The problem is, I'm not sure if just one teary-eyed goodbye to an old gray horse is enough to make up for some of the mean things she does as the story progresses. I mean, I want to make her more sympathetic to the reader, but I don't want to turn her into this:
Has anyone else experienced this phenomenon before? Any advice on how to keep my mc's personality intact while increasing reader sympathy?
I'd love to hear your thoughts!
Tuesday, March 9, 2010
Today's another installment of the Beta Club over at Fiction Groupie. Roni is awesome to offer her time and her blog to help the rest of us with our novels.
Maybe you're feeling a little shy to respond because you haven't done much critiquing in the past. Well, there's no time like the present.
Here are some resources for giving constructive feedback:
WEbook Guide to Feedback
And remember, the more you crit, the better you'll be able to turn that critical eye on your own writing! Don't be shy--whether you're a grammar Nazi, or have a good ear for dialogue--all feedback is welcome.
Monday, March 8, 2010
Forces are conspiring against me today.
Think I might have a case of the Mondays, too. Grr.
I'd much rather be blogging than trying to instruct people on why they shouldn't make new Portfolio catalogs when they could be simply making a new gallery. It's enough to make me switch to coffee this morning.
I'm being good for once, so I must make this quick in between frustrated phone calls.
Are you doing what you're supposed to be doing this morning? Or are you being bad? ;)
Friday, March 5, 2010
The writer should never be ashamed of staring. There is nothing that does not require his attention.
What's caught your attention lately?
When I walk to work (square in the middle of the French Quarter), I see some pretty weird things.
Yesterday I saw a female Michael Jackson impersonator do the moonwalk accompanied by a gorilla playing a drum-kit. Barely gave them a second glance. Lately, it's the more mundane things that make me stare, that make me think.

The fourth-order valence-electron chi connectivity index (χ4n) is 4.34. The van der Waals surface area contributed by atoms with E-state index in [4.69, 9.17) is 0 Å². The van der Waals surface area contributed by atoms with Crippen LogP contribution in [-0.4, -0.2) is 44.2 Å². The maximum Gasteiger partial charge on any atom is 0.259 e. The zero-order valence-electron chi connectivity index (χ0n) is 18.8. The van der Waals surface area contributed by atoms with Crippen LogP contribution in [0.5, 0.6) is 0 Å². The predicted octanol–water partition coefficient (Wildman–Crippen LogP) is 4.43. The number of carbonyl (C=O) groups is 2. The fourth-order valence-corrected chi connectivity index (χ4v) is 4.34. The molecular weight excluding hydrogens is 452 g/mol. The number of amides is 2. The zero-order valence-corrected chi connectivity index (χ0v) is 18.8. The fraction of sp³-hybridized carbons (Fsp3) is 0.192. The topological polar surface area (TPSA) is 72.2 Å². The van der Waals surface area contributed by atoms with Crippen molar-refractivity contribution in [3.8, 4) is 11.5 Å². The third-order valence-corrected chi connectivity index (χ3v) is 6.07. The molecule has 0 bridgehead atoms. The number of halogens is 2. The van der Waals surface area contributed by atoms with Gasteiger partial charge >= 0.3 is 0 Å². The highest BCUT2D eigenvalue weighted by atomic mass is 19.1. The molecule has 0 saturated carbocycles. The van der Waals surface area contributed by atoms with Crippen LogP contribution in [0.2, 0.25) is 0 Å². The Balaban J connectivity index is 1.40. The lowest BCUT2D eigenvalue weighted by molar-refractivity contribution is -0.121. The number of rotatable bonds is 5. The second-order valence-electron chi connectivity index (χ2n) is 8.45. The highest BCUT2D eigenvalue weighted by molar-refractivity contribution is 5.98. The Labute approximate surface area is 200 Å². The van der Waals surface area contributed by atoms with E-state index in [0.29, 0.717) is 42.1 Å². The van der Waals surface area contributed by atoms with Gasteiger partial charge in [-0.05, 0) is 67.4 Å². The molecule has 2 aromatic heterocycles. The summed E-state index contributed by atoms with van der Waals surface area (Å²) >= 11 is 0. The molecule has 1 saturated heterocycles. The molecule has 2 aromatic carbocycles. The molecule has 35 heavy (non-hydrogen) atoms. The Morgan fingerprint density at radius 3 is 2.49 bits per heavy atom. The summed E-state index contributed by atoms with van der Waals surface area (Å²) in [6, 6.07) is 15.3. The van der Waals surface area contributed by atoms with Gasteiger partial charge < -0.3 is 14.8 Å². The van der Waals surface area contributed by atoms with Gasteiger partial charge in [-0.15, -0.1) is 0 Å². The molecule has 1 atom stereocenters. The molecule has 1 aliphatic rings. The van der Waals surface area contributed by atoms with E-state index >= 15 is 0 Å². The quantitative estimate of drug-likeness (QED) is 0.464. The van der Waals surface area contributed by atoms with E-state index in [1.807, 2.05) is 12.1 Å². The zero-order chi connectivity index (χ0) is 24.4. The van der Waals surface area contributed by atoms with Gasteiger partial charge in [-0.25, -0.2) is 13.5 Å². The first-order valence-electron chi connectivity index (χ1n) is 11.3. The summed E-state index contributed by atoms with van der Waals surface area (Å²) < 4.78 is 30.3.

Sometimes I'll find myself staring, not at the historical architecture and decaying beauty to be found, but the junk accumulated overnight on the sidewalks.
This morning I stepped over a lost glove, a used condom, two broken guitar strings, a mangled baby stroller and a dog collar. Guess the weekend's coming. ;)
These simple, everyday (somewhat disgusting) items are part of a larger story, a number of greater stories that my brain is free to rewrite in any way I like. Now I'll have to go stare at some people until I find the right ones to interact with these items...
Found yourself staring lately?
Thursday, March 4, 2010
LOL. Usually I'm not in the best mood, since I'm on my way to work. It does provide me with forty minutes of reading or writing time, though, which is nice.
Here's what I was thinking: Most people might think Suzette's laptop truce is weird, the stuff of fiction--until they examine their own life. Everyone's got some idiosyncrasy.
I'll go first. Okay not only can I still... wait. *grunt* *stretch* *groan* Awwright. Yeah STILL touch my elbows together behind my back, I also have a weird knack for being under timed streetlights just when they go off. Like, noticeably often, so that various people have commented on it.
Which is why I always thought I was a witch.
I'm obviously not, so I guess that's why I like to live vicariously through my characters, like Evie. ;)
Stranger than fiction.
(Oh, don't forget to stop by Roni's at Fiction Groupie for another Beta Club crit!)
Wednesday, March 3, 2010
So I'm officially knee-deep in rewrites for EVANGELINE (and recovered from my cold just in time for a symphony chorus performance on Friday, lol) and finding it difficult to find time to write.